Washington, D.C. -- The Animal Welfare Institute (AWI) and the World Society for the Protection of Animals (WSPA) have petitioned the U.S. Department of Agriculture (USDA) to amend the U.S. animal export regulations to include “fitness to travel” requirements for all farmed animals exported to any foreign country except those traveling overland to Canada or Mexico. AWI and WSPA are recommending that the USDA adopt the fitness requirements included in the animal transport standards of the World Organisation for Animal Health (or “OIE”).
Live animal exports from the U.S. have increased dramatically. In 2010, the number of beef and dairy cattle exported to countries other than Canada and Mexico more than quadrupled over the previous year. Exports are projected to remain high in the coming years, with a majority of cattle going to the Eurasian countries of Turkey, Russia and Kazakhstan.
While some exported animals are flown to their destination, others are subjected to ocean journeys that can last weeks. During transport, many stressful experiences - including inadequate ventilation, noise, motion sickness and heat stress - severely impact animal welfare and make the animals more susceptible to illness and disease.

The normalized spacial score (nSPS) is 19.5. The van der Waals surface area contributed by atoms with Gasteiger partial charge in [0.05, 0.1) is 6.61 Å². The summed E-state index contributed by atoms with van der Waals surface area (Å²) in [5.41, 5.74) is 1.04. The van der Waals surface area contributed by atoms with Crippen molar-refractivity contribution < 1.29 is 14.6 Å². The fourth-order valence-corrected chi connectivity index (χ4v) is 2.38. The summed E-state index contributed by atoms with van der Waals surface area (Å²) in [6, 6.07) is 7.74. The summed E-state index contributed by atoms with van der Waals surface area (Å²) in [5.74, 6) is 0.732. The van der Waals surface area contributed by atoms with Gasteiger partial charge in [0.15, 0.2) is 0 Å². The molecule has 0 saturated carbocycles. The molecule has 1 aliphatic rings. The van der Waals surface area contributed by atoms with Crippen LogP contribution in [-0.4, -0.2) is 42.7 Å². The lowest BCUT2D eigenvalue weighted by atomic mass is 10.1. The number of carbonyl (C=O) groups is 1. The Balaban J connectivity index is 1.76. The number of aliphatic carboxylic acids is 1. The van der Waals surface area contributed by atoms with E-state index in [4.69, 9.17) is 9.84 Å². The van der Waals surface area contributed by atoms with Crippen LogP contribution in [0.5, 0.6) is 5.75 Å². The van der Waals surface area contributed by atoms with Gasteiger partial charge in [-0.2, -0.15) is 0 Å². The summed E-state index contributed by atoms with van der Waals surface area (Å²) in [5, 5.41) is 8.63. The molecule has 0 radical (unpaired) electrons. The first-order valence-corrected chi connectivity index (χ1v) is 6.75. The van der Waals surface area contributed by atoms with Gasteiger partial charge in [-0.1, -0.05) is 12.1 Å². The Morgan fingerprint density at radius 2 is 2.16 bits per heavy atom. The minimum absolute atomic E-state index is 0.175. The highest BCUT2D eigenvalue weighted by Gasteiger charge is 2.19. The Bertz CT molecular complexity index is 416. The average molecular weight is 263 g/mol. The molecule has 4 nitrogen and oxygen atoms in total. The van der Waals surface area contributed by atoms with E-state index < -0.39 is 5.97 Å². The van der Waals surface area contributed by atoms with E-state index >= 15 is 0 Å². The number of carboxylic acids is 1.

“Mortality is known to be much higher in lengthy sea transport than in domestic truck transport,” says AWI farm animal program manager Dena Jones. “We recommend that no animals be transported such long distances, but if they are, it is critical that only fit animals make the journey.”
Unfit animals include those unable to stand or bear weight on all four legs, are blind in both eyes, have unhealed wounds, are extremely young, or are pregnant and in the final stage of gestation. “Some births have occurred during recent shipments of dairy cattle, which suggests that USDA inspectors are not following the OIE’s internationally-recognized fitness requirements,” says Sharanya Prasad, U.S. programs manager for WSPA.
Many countries that export live animals to the U.S. have already enacted fitness to travel standards. The groups say implementation of such requirements by the U.S. will help harmonize national laws pertaining to international transports, reduce animal suffering, and protect both human and animal health.